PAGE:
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Neil Seeman

Chairman & CEO, RIWI Corp.; Senior Fellow, Massey College

Mr./ Prof. Neil Seeman is the founder of RIWI Corp., becoming its Chief Executive Officer and a founding Director of the Company in 2009 and continuing in that role post-commercialization in December 2011. RIWI (CSE: RIW) is a global survey, message testing and citizen engagement technology company. Offering Information as a Service (IaaS) and custom data solutions, the Company is a global data provider to organizations such as the World Bank, the United Nations World Food Programme, Freedom House, the InterAmerican Development Bank, the Mastercard Foundation, as well as servicing government agencies, financial institutions, global market research firms in all parts of the world, and leading corporations such as CLSA, Procter & Gamble, Ericsson & Deloitte. As CEO, Neil leads overall strategy for the company globally, with a focus on healthcare and international security solutions. He also serves as the Company’s Chairman.

Prior to joining RIWI Corp., he was the founder and Executive Director of the Innovation Cell at Massey College, in the University of Toronto, where Neil is a Senior Fellow and teaches on knowledge transfer and the Web. For the University, he is on Faculty at the Institute of Health Policy, Management and Evaluation in the Dalla Lana School of Public Health.

Neil is the inventor of the patent for RDIT, acquired by RIWI Corp. in 2009, and first used by Neil for government-commissioned pandemic surveillance research in 2009-2010. Neil holds a bachelor’s degree from Queen’s University, a Juris Doctorate degree from the University of Toronto and a Master’s of Public Health Degree from Harvard University.

Mr. Seeman is the author of hundreds of articles in major media around the world, more than 25 peer-reviewed journal papers, several books and monographs, and is well-known for popularizing the importance of post-partisanship in data and decision-making for public policy.

Mr. Seeman began his career at a full-service Canadian law firm, later becoming a founding editorial board member of The National Post, and In-House Counsel on free speech matters to the National Citizen’s Coalition serving under the leadership of the Rt. Hon. Prime Minister Stephen Harper. He was founder of the Canadian Statistical Assessment Service, funded by the Donner Canadian Foundation, and later merged with the Centre for Risk and Regulation at The Fraser Institute. He has held research positions at the University of Toronto Faculty of Medicine and at IBM Canada, where he specialized in commercial applications of social media data and other data streams. Prior to the University of Toronto, he taught on healthcare and informatics issues at Ryerson University. He has been an angel investor and advisor to many Web start-ups. He has been listed in the Canadian Who’s Who (Univ. of Toronto) since 2002. His academic work has appeared in major journals such as Nature, Synapse, the Canadian Medical Association Journal, the Journal of Affective Disorders, Healthcare Quarterly, Healthcare Papers, and Healthcare Management Review.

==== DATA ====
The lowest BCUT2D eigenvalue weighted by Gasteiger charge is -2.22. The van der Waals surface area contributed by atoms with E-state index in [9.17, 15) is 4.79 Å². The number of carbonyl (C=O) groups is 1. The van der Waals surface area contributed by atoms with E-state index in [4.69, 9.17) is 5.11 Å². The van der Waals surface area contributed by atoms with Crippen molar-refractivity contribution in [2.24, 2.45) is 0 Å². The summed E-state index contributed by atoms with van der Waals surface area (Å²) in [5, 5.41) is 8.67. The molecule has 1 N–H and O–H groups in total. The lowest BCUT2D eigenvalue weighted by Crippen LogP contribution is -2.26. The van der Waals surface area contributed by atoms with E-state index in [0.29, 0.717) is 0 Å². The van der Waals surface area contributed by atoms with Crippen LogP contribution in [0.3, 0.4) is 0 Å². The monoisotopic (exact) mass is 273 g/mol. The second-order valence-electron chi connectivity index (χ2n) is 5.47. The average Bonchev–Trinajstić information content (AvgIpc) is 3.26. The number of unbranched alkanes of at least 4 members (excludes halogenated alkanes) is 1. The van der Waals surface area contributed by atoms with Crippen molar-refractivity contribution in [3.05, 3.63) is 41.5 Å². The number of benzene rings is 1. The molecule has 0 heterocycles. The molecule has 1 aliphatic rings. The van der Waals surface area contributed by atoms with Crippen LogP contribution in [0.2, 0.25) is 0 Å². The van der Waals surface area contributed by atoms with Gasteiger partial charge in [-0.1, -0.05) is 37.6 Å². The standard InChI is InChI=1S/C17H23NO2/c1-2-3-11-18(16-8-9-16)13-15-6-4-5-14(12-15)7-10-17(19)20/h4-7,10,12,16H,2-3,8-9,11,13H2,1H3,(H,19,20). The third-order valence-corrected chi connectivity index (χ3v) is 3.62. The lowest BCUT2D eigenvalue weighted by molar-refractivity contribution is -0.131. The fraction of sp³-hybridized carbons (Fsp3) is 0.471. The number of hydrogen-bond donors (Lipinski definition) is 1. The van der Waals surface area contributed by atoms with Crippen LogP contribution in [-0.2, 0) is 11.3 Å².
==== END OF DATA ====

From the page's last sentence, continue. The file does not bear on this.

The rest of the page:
RIWI is the winner of the IIeX Innovation Exchange Competition (2013), a three-­year consecutive ‘Top 50 Most Innovative’ global data firm (2014, 2015, 2016), and the winner of the NGMR ‘Disruptive Innovator of the Year’ award (2014).
Bloomberg via Getty Images

Don't Mistake 'Likes' on Facebook For Real Social Change

"Clicking" on Facebook to save the life of a child in the poorest regions of the world, language that seeps in to pricey corporate social responsibility campaigns online, encourages clicktivism and slacktivism. For any important issue, such as electoral reform, clicking on a petition or 'liking' a YouTube clip doesn't cut it.
11/19/2013 09:41 EST
AP

If You Think You're an Iconoclast You're Probably a Fool

To be labeled an iconoclast, and then, to believe it, is delusional. Labels such as "genius" are just that. It is statistically certain that the vast majority of people who have been labeled geniuses, savants, prodigies or iconoclasts -- if they believe it -- are fools.
10/18/2013 08:03 EDT
Alamy

The Danger of Taking Facebook "Likes" Too Seriously

A recent study on hospital quality and Facebook "Likes", was, in fact, distributed to me by the $48 billion tax-payer funded Ontario Ministry of Health and Long-Term Care, as if it were of grand global significance to data researchers. Facebook, lest I remind readers, is a game, originally designed to compare the beauty of freshman women at Harvard. To suggest that the number of "Likes" that an attractive young woman, subjectively defined, correlated in any manner or form with her intelligence or studiousness, is absurd. What would be a statistical certainty is that one could correlate her presumed beauty with something. Correlations, as any undergraduate student knows, do not equal cause, especially in the era of Big Data.
04/26/2013 06:11 EDT